Frictional Games has released a cinematic teaser for its new game, which seems to be a space horror inspired by the SCP (Secure, Contain and Protect) Project.
Frictional Games took a break from developing with Amnesia: A Machine for Pigs; instead, it produced and published the game, developed by The Chinese Room, a sequel to Frictional's survival horror Amnesia: Dark Descent. It looks like the Swedish developer is about to return to the helm, though: it has launched on a new website with a cinematic live-action teaser for what it is calling Soma.
And it looks heavily influenced by the SCP Foundation. The website, so far, reveals very little — except for what appears to be a case file for an artefact called "Item 2656", codenamed "Vivarium".
"The machine has the appearance of a heavily modified monitor fixed to a massive nest of cables and controls. Machinist Peter Strasky found the contraption during a salvage mission [CORRUPT DATA] the screen rolled and flickered, but it shut down as it was pulled out from the container... [CORRUPT DATA] screen lit up and showed distorted schematics. After trying different switches and keys, the oblique levers were found to be torsion attenuation controls, which could stabilise the pict [CORRUPT DATA] revealing a complex set of instructions. The machine is now under quarantine."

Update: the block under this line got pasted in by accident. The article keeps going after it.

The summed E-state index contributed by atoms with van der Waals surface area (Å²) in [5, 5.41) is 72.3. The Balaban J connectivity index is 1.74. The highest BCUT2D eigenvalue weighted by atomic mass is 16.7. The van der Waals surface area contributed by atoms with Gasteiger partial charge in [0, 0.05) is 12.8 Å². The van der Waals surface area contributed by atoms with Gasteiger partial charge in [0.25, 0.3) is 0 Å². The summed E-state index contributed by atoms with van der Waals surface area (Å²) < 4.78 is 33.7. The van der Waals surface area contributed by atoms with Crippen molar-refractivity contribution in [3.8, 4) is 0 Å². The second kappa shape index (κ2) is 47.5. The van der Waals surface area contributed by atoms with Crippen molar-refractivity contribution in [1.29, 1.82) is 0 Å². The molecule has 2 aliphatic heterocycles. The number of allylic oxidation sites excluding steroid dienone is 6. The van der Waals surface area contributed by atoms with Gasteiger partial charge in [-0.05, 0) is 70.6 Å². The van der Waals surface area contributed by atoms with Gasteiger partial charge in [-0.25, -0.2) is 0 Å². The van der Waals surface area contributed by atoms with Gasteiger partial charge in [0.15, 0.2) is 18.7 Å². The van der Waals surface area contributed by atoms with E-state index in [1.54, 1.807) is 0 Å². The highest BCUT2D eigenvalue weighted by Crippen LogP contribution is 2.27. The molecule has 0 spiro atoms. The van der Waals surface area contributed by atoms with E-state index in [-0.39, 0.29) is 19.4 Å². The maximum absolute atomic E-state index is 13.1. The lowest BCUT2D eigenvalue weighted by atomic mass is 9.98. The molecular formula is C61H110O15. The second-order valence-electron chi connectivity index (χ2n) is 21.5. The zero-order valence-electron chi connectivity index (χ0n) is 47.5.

The video shows engineer Imogen Reed, who has been granted special permission to examine the artefact before it is destroyed, as she attempts to figure out how it works.
We don't know for certain that the game is necessarily a space horror, but certain clues, such as the reference to a "salvage mission" and the setting, seem to suggest it.
Other clues on the cryptic website indicate further sci-fi influence. A fractured quote from sci-fi writer Philip K Dick flickers on the right-hand side of the screen: "It is sometimes an appropriate response to reality to go insane".
The title, "Soma", could refer to the immortality drink of Vedic ritual or the fictional psychoactive drug in Aldous Huxley's Brave New World — or it could refer to the cell body of a neuron or even the word's Greek etymology. Or maybe even all of it.
The machine's name is even more curious. A vivarium is a structure for containing life forms under natural conditions, usually for the purposes of observation or research — after seeing the video, this has some intriguing possibilities.
Watch it for yourself below, and check out the teaser website here. And, as always, feel free to share any thoughts or theories in the comments below.